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Cyclist tells of “guilt” after Richmond Park crash that claimed rider’s life last weekend

Rene Taylor says he came down on same corner last month but didn’t report concerns over gravel

A London cyclist has spoken of his “guilt” at not reporting the presence of gravel on a corner in Richmond Park where he came off his bike last month, and where another rider died after a similar crash last weekend.

A 40-year-old man died in the Royal London Hospital after being taken there by air ambulance following a crash in the park last week, when he is believed to have lost control on his bike after skidding on the gravel while descending. He has not yet been officially named.

No other cyclists or vehicles were involved in the incident, but another cyclist, 40-year-old Rene Taylor from Raynes Park, has now come forward to speak of a similar crash he was involved in five weeks ago, reports the Richmond & Twickenham Times.

He told the newspaper: "I was going to meet someone at the Richmond Gate and I went down and everything was fine and at the bottom where it bends, there is gravel which meant I wouldn’t be able to brake.

"I landed on the grass verge and the bike went behind me. Fortunately I was OK but I have been racked with guilt thinking I should have reported the gravel.

"That is the steepest hill in Richmond Park and as the bend goes round, you do pick up speed.

"I just think the roads could do with being cleared up a bit and the gravel taken away."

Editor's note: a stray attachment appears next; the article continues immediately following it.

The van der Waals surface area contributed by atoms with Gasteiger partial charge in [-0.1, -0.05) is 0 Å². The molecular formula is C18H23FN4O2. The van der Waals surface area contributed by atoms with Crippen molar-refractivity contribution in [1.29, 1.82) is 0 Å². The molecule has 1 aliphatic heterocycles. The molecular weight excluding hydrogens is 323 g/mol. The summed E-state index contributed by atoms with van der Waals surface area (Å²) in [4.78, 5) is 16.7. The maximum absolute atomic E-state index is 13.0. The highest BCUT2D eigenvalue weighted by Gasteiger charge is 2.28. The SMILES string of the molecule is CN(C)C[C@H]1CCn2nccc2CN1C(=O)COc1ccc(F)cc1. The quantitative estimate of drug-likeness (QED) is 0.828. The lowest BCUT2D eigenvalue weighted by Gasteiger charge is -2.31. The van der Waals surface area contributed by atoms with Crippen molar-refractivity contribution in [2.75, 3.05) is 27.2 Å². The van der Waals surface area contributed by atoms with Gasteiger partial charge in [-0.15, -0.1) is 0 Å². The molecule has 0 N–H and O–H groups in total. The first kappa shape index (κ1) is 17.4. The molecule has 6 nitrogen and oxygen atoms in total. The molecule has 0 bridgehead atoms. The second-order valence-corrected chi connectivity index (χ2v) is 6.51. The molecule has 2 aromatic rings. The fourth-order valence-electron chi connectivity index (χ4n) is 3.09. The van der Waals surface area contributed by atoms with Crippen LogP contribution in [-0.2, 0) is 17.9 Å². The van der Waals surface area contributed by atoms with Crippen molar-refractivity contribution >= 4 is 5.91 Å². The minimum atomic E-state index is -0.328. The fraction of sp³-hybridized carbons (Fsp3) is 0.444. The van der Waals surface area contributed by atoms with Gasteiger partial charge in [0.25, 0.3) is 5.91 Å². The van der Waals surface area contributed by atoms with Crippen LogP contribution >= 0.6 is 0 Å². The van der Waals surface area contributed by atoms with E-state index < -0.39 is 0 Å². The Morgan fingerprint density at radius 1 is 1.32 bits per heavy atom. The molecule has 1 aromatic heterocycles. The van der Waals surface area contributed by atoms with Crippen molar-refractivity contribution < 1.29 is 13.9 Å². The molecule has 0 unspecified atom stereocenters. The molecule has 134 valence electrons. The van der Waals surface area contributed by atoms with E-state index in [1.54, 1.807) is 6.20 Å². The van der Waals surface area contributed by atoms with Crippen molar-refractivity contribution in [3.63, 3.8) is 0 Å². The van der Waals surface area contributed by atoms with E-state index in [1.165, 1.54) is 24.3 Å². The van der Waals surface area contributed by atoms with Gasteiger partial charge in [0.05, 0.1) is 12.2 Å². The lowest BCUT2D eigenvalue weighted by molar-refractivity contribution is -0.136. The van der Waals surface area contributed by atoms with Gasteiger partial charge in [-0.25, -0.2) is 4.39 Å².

Tim Lennon from the Richmond Cycling Campaign said that the Royal Parks, which manages Richmond Park, a popular destination for cyclists, needed to examine the road surface in places where people ride. 

He said the group was "deeply saddened to hear of the death of a cyclist in Richmond Park and our thoughts are with the victim's family.

"We do regularly hear about incidents in Richmond Park, whether involving cars, bicycles, or pedestrians, and we're keen to work with the Royal Parks to understand the circumstances, and whether this has lessons to be learned for how we all use the park and its facilities,” he went on.

"In particular, it may be that the Royal Parks need to look at the state of the road surface at the edge, where more cyclists tend to be," he added.

A spokeswoman for the Royal Parks commented: "At the moment this is still a police matter so we have nothing further to add."

Simon joined as news editor in 2009 and is now the site’s community editor, acting as a link between the team producing the content and our readers. A law and languages graduate, published translator and former retail analyst, he has reported on issues as diverse as cycling-related court cases, anti-doping investigations, the latest developments in the bike industry and the sport’s biggest races. Now back in London full-time after 15 years living in Oxford and Cambridge, he loves cycling along the Thames but misses having his former riding buddy, Elodie the miniature schnauzer, in the basket in front of him.

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